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The Web Accessibility Initiative is W3C's effort to improve accessibility of the Web for people with disabilities.
What is the World Wide Consortium?
In order to know about the Web Accessibility Initiative, we must first talk about the World Wide Consortium, also known as W3C.
Founded in 1994 and currently led by director Tim Berners-Lee and CEO Jeffrey Jaff, W3C is an international community where organizers develop international standards for the Web.
As described by W3’s website, “W3C's mission is to lead the Web to its full potential.”
Organizers from all around the world, involved in many different fields, join W3C to develop guidelines that ensure long-term growth for the Web. The Web Accessibility Initiative is one initiative that was launched by W3C.
What is the Web Accessibility Initiative?
W3C launched The Web Accessibility Initiative, (WAI), in 1997, with support from the White House. The Web Accessibility Initiative’s main goal is to make the internet accessible for people with disabilities.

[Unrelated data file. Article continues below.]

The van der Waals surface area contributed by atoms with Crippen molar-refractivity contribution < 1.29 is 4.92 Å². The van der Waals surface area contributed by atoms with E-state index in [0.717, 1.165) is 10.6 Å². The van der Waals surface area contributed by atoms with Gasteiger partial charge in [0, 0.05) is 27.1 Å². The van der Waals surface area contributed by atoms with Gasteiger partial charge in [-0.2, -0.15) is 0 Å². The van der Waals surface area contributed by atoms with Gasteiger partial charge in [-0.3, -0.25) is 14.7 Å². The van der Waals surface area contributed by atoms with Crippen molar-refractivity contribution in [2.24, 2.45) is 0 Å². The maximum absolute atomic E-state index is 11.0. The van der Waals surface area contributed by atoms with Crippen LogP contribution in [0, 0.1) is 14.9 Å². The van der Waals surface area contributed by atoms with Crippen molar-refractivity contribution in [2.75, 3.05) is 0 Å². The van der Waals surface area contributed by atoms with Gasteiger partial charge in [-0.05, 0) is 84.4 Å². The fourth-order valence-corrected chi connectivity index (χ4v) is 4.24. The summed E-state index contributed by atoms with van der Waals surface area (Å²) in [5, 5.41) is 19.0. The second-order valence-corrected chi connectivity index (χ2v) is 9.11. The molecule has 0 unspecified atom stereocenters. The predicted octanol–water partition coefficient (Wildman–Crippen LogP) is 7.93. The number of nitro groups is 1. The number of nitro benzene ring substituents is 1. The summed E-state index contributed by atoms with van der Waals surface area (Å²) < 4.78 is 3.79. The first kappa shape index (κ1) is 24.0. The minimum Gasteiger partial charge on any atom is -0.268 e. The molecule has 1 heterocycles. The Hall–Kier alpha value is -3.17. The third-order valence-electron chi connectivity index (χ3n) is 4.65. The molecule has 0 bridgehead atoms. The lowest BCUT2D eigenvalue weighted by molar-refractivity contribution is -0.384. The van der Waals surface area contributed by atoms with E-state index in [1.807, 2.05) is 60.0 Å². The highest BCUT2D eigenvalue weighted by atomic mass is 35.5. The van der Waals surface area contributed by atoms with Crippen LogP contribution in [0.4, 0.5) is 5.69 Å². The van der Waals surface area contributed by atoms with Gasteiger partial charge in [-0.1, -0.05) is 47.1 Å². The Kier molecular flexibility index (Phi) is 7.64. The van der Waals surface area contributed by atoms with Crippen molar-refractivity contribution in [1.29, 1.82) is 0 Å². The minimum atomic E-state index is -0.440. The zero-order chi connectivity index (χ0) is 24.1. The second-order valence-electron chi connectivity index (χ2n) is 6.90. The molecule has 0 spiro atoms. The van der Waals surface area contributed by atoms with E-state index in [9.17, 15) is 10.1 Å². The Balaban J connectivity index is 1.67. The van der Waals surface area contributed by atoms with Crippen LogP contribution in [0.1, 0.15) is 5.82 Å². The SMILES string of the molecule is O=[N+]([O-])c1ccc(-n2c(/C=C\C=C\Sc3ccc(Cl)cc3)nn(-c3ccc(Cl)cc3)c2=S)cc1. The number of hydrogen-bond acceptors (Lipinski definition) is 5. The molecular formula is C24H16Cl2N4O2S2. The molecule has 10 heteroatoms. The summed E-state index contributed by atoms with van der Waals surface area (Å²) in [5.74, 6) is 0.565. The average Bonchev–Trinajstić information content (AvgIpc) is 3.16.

WAI brings people from disability organizations, governments, and research labs from all around the world to develop guidelines and resources to make the Web accessible to people with disabilities. This includes: auditory, cognitive, neurological, physical, speech and visual disabilities.
In short, WAI develops accessibility standards and offers implementation guidance.
As described by W3C Website, WAI “pursues accessibility of the web through these primary activities”:
- Ensuring that W3C standards support accessibility
- Developing accessibility guidelines for web content and applications,
browsers, and authoring tools
- Developing resources to improve web accessibility evaluation
processes and tools
- Supporting education and outreach on web accessibility
- Coordinating with research and development that may impact future
accessibility of the web
- Promoting harmonized international uptake of web accessibility